A few notes and quotes leading up to Saturday’s home-opener for the Wyoming football team against Washington State. Kick off is at 1:30 p.m. MT.
— “I’ve always believed a football team improves most between its first and second game.” — Fifth-year UW coach Craig Bohl.
— If that’s the case for the Cowboys, things could be fun to watch for the home fans. UW opened the season with a 29-7 win at New Mexico State last Saturday. The offense ran for 312 yards, had more than 400 yards of total offense and the defense held the Aggies to 135 yards of total offense. What could be better for UW? Sustaining drives. The Cowboys failed to convert a good number of third-and-short situations. More balance on offense. The run game was great, but not sure if it will be as effective against Washington State. More plays in the pass game should open up things in the run game. Create turnovers. UW didn’t force a turnover against New Mexico State. Winning the turnover battle — as it is in every game — will be key.
Happy post-Thanksgiving everyone. Hope you got your fill of food and family.
Wyoming wraps up its regular season Saturday at San Jose State at 3 p.m. MT. The game will be carried online on ESPN3.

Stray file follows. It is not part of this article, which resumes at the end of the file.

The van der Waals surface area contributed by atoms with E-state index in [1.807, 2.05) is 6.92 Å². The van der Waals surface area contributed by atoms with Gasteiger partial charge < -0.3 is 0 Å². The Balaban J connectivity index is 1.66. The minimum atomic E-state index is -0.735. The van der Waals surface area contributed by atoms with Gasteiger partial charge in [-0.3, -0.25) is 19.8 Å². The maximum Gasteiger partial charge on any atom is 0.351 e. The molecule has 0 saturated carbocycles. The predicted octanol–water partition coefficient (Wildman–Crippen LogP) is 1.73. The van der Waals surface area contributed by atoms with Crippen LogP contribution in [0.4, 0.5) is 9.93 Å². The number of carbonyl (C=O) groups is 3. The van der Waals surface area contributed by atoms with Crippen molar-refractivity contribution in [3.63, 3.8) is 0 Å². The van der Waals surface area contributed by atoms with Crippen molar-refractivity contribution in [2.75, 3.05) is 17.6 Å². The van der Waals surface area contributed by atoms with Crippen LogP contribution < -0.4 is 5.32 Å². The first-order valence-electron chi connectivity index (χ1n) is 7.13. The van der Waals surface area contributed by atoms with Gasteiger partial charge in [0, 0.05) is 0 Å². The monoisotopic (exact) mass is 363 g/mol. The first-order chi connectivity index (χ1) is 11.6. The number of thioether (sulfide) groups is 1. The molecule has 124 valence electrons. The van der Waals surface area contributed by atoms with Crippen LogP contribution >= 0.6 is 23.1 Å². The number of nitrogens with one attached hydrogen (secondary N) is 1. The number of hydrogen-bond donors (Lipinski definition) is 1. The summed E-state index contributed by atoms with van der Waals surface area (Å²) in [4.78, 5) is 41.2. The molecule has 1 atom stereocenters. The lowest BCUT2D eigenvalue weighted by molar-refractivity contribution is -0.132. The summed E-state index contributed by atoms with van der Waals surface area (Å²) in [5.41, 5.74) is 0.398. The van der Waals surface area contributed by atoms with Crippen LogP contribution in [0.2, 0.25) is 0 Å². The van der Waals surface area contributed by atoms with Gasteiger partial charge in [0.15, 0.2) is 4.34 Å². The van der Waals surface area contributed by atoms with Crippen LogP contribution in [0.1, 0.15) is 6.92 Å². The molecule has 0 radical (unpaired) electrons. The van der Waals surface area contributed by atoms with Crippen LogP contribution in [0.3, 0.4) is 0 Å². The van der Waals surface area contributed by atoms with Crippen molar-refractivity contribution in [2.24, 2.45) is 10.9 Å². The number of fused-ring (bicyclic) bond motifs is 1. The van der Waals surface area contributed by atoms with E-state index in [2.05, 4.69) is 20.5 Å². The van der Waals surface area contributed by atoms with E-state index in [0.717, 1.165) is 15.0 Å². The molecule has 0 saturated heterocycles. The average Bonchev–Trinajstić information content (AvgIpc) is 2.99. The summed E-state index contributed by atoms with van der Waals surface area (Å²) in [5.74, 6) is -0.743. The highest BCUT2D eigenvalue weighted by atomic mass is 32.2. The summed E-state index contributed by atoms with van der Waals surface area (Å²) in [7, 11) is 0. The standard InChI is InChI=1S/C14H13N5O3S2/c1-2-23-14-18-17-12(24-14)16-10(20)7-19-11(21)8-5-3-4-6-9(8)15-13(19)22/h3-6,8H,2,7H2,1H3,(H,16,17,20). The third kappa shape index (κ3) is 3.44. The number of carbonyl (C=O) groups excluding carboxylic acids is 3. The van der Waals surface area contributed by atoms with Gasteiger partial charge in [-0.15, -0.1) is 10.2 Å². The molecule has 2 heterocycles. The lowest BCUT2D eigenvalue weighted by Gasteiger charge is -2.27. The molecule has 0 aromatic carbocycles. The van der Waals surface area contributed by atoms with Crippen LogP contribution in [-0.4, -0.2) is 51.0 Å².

Here is my No. 1 key for the Cowboys:
Nameless opponent: Wyoming will play another game — a bowl game — no matter the outcome of today’s contest. San Jose State has struggled mightily all season. This has all the makings of a letdown for the Cowboys, unless they come out and play well from the start. Nothing takes the air out of the sails of a struggling team than building an early lead and not letting up. The longer UW lets San Jose State think it can win this game, the more dangerous things get. The Cowboys need to ignore the record and numbers of their opponent and come out like this was a nameless opponent and execute well in all three phases.
It wasn’t always pretty, in fact, it was ugly more often than not, but Wyoming’s 28-21 overtime win over Hawaii Saturday night was big because I got the sense if UW had lost that game it would have been very tough to recover from, despite eight more regular-season games to play.
It doesn’t mean that UW will go on a long winning streak now, although anything is possible. But to me, the way the Cowboys persevered though the game to get a win showed a lot of grit and toughness.
Here are the late-game highlights, including the game-winning plays in overtime: